• Myeloproliferative disorder – Chromosome mutation
   •   Hgb to 18g/dl, RBC 6 million/mm, HCT > 55%.
   •   Common in patients over 50
   •   Splenomegaly and hepatomegaly – organ engorgement
   •   Headache, ↑BP, vertigo, dizziness, angina
   •   Increased uric acid production – gout
   •   Plethora or ruddy complexion, pruritis
   •   Hemorrhagic phenomenon
         • Nosebleeds, petichiae, thrombus-↑stroke risk
• Treatment: aimed at ↓blood volume and viscosity
   • Phlebotomies to keep Hct < 45%
   • Allopurinol for uric acid
   • Teach S/S of bleeding & clotting, discourage smoking, low sodium
     diet, frequent rest periods
   • Myelosuppressive agents-Hydrea, Alkeran
   • Antiplatelet therapy – ASA
   • Chemotherapy-bone marrow suppression
                                                                        16
               Thrombocytopenia
• Number of platelets is abnormally low
   • Below the normal of 150,000 to 400,000
   • Counts below 50,000 cause prolonged bleeding, below
     20,000 life threatening
   • Platelets help the blood clot
   • Manifests as prolonged bleeding or spontaneous bleeding.
   • Petechiae = micro hemorrhages.
   • Purpura when petechaie are numerous, the resulting reddish
     skin bruise.
   • Ecchymosis larger purplish lesions that are caused by
     hemorrhage
• Causes: Leukemia, Drugs-ASA, Infection, Lupus
   • Immune thrombocytopenia, patient makes antibiodies
     against their own platelets( survival is 1-3 days).




                                                                  17
               Thrombocytopenia
• Treatment Options:
  • Platelet transfusions
  • Steriod therapy
  • Splenectomy to reduce macrophages which destroy
    platelets.
  • Avoid sharp objects, razors, no contact sports, no IM’s, no
    rectal temps, oral care, no spicy foods.
  • If blood work, hold for 5 minutes or greater
  • Watch for hidden ASA in OTC
  • Periodic check for bleeding times and platelet counts…
  • NO ASA




                                                                  18
DIC-Disseminated Intravascular Coagulation

 •   Abnormal response of the clotting cascade
 •   Small blood clots develop throughout the blood stream blocking small
     vessels depleting platelets and clotting factors needed to control
     bleeding
 •   The clotting factors run out & there is excessive bleeding.
 •   Clinical manifestations:
      •   Bleeding -Pallor, petechiae, hematomas, GI bleeding, hematuria, dizziness,
          headache, musculoskeletal changes
      •   Thrombosis- cyanosis, ischemia, pulmonary emboli, resp. distress
 •   Life threatening, mortality is > 80%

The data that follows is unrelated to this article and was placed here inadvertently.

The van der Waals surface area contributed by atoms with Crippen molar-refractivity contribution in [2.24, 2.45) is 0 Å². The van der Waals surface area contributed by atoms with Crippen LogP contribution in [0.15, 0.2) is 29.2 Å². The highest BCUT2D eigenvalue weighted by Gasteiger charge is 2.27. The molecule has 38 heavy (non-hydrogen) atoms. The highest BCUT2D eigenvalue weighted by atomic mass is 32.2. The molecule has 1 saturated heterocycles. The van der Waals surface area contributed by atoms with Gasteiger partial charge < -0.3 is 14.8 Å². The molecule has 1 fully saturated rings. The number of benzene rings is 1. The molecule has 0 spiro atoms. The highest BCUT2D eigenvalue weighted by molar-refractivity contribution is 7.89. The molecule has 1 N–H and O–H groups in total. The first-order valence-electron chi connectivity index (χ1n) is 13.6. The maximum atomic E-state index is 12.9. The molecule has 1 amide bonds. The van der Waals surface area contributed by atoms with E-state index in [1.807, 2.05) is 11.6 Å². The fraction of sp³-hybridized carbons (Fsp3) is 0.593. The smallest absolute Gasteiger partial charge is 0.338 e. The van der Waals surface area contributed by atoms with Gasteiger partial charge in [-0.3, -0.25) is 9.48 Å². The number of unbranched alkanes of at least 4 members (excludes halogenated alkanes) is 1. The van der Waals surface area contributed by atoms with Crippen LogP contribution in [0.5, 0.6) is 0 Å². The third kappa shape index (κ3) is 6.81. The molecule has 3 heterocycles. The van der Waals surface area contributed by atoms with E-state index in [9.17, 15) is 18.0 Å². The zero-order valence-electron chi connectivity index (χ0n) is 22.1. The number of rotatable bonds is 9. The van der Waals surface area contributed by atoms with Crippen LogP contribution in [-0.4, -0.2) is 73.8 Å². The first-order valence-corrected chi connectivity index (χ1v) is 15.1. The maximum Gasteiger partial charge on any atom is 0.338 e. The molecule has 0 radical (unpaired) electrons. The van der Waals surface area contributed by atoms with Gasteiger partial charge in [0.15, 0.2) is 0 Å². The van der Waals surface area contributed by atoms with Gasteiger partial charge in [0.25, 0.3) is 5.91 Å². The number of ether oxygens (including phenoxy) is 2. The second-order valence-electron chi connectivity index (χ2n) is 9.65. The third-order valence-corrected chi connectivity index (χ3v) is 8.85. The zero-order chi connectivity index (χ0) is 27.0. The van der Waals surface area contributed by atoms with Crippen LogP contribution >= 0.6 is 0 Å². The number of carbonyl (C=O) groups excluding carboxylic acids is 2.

•   Occurs with septic shock.
 •   Bleeding out of every orifice, platelets are destroyed.
 •   PT & PTT is increased, Platelets are decreased.
 •   Medical Management:
      •   Tx underlying cause
      •   Heparin, Xigris
 •   Nursing Management:
      •   Early detection of bleeding


                                                                                       19
                        Neutropenia
• Reduction in the neutrophils
• Neutrophils play a role in phagocytosis of pathogenic microbes
• Definition: neutrophil count of less than 1,000- 1,500/uL
   • Normal level: 4000-11,000/uL
   • It is not a disease, it is a syndrome that occurs with a variety
     of diseases
   • As a result of chemotherapy
• Patient is predisposed to an infection:
   • Observe for chills, ↑temp, sore throat and cough
   • Abnormal s/s of inflammation
   • Minor infections can lead to sepsis
   • Good mouth care to prevent pneumonia.
   • Protective isolation, private room, limit visitors, handwashing.
   • Normal flora, transmission by hand, food
   • Neupogen – stimulates production of neutrophils



                                                                        20
                      Leukemias
• Acute Lymphocytic (ALL)
  • Most common in children
  • Malignant growth of Lymphoblasts
     • Large numbers of immature white blood cells
     • Proliferate the bone marrow and lose ability to mature


• Chronic Lymphocytic (CLL)
  • Slow growth of lymphoid cells in lymph nodes, failure
    of bone marrow, invasion of malignant cells into the
    organs
  • Most age 50 > and men
  • Prognosis poor


                                                                21
                    Leukemias
• Acute Myelogenous Leukemia (AML).
  • Make to many immature myeloblasts infiltrate organs
  • Normal cells turn in to granulocytes (WBC)… leukemia
    blast cells don’t
  • Most common adult (15-39) leukemia, exact cause is
    unknown
  • Prognosis generally poor
• Chronic Myelocytic Leukemia (CML)
  • Slow abnormal growth of granulocytes
     • Chromosomal abnormality called Philadelphia
       chromosome.
  • Affect age 50 >, more males than females
  • Prognosis generally poor, worse if Ph chromosome
    present
                                                           22
 Leukemia Signs & Symptoms
•Eccymoses                   •Tachycardia